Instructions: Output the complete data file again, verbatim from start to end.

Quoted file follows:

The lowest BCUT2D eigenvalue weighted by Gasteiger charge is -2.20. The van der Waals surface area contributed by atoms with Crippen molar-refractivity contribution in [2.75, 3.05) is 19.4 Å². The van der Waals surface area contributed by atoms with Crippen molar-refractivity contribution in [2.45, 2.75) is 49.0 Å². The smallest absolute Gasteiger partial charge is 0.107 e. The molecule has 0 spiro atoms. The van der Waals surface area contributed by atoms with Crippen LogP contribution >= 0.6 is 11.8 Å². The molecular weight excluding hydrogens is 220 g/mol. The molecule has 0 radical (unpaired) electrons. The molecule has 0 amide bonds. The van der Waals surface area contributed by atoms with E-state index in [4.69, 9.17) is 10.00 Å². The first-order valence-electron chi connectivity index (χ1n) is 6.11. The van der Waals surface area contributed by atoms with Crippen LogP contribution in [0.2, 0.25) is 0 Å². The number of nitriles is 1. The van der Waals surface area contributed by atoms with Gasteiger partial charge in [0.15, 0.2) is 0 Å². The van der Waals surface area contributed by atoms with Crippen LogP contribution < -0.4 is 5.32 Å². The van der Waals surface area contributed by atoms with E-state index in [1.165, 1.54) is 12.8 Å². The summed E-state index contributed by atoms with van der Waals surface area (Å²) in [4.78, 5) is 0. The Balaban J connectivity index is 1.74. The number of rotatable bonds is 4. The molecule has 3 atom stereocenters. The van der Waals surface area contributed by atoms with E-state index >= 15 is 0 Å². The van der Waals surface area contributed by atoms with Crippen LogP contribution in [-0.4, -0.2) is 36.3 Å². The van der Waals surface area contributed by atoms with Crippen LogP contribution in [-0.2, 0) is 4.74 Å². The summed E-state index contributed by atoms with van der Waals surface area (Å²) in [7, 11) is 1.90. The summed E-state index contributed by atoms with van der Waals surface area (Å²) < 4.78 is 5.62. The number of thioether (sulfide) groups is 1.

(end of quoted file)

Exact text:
The lowest BCUT2D eigenvalue weighted by Gasteiger charge is -2.20. The van der Waals surface area contributed by atoms with Crippen molar-refractivity contribution in [2.75, 3.05) is 19.4 Å². The van der Waals surface area contributed by atoms with Crippen molar-refractivity contribution in [2.45, 2.75) is 49.0 Å². The smallest absolute Gasteiger partial charge is 0.107 e. The molecule has 0 spiro atoms. The van der Waals surface area contributed by atoms with Crippen LogP contribution >= 0.6 is 11.8 Å². The molecular weight excluding hydrogens is 220 g/mol. The molecule has 0 radical (unpaired) electrons. The molecule has 0 amide bonds. The van der Waals surface area contributed by atoms with E-state index in [4.69, 9.17) is 10.00 Å². The first-order valence-electron chi connectivity index (χ1n) is 6.11. The van der Waals surface area contributed by atoms with Crippen LogP contribution in [0.2, 0.25) is 0 Å². The number of nitriles is 1. The van der Waals surface area contributed by atoms with Gasteiger partial charge in [0.15, 0.2) is 0 Å². The van der Waals surface area contributed by atoms with Crippen LogP contribution < -0.4 is 5.32 Å². The van der Waals surface area contributed by atoms with E-state index in [1.165, 1.54) is 12.8 Å². The summed E-state index contributed by atoms with van der Waals surface area (Å²) in [4.78, 5) is 0. The Balaban J connectivity index is 1.74. The number of rotatable bonds is 4. The molecule has 3 atom stereocenters. The van der Waals surface area contributed by atoms with E-state index >= 15 is 0 Å². The van der Waals surface area contributed by atoms with Crippen LogP contribution in [-0.4, -0.2) is 36.3 Å². The van der Waals surface area contributed by atoms with Crippen LogP contribution in [-0.2, 0) is 4.74 Å². The summed E-state index contributed by atoms with van der Waals surface area (Å²) in [7, 11) is 1.90. The summed E-state index contributed by atoms with van der Waals surface area (Å²) < 4.78 is 5.62. The number of thioether (sulfide) groups is 1.